In alternate exemplary embodiments, the memory controller(s) may be integrated together with one or more processor chips and supporting logic, packaged in a discrete chip (commonly called a “northbridge” chip), included in a multi-chip carrier with the one or more processors and/or supporting logic, or packaged in various alternative forms that best match the application/environment. Any of these solutions may or may not employ one or more narrow/high speed links to connect to one or more hub chips and/or memory devices.
The memory modules may be implemented by a variety of technology including a DIMM, a single in-line memory module (SIMM) and/or other memory module or card structures. In general, a DIMM refers to a small circuit board which is comprised primarily of random access memory (RAM) integrated circuits or die on one or both sides with signal and/or power pins on both sides of the board. This can be contrasted to a SIMM which is a small circuit board or substrate composed primarily of RAM integrated circuits or die on one or both sides and single row of pins along one long edge. The DIMM depicted in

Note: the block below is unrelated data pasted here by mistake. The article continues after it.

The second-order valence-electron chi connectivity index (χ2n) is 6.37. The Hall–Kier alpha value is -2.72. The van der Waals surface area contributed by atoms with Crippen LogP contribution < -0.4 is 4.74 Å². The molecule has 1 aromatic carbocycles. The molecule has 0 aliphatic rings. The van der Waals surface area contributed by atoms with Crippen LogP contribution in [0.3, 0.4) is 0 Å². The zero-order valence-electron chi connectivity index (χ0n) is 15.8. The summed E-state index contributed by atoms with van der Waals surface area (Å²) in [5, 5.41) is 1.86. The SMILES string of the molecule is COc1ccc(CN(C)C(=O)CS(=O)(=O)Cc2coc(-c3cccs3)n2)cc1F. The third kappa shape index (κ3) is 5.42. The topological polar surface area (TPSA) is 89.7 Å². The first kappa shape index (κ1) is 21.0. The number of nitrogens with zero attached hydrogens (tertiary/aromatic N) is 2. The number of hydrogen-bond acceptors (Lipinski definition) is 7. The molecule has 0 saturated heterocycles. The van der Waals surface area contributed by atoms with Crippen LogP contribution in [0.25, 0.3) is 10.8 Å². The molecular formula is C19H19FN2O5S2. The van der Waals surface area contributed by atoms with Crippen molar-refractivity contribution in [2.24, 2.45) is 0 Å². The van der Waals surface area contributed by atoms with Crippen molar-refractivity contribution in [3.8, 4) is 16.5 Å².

In exemplary embodiments, the memory bus is constructed using multi-drop connections to hub devices on the memory modules and/or using point-to-point connections. The downstream portion of the controller interface (or memory bus), referred to as the downstream bus, may include command, address, data and other operational, initialization or status information being sent to the hub devices on the memory modules. Each hub device may simply forward the information to the subsequent hub device(s) via bypass circuitry; receive, interpret and re-drive the information if it is determined to be targeting a downstream hub device; re-drive some or all of the information without first interpreting the information to determine the intended recipient; or perform a subset or combination of these options.
The upstream portion of the memory bus, referred to as the upstream bus, returns requested read data and/or error, status or other operational information, and this information may be forwarded to the subsequent hub devices via bypass circuitry; be received, interpreted and re-driven if it is determined to be targeting an upstream hub device and/or memory controller in the processor complex; be re-driven in part or in total without first interpreting the information to determine the intended recipient; or perform a subset or combination of these options.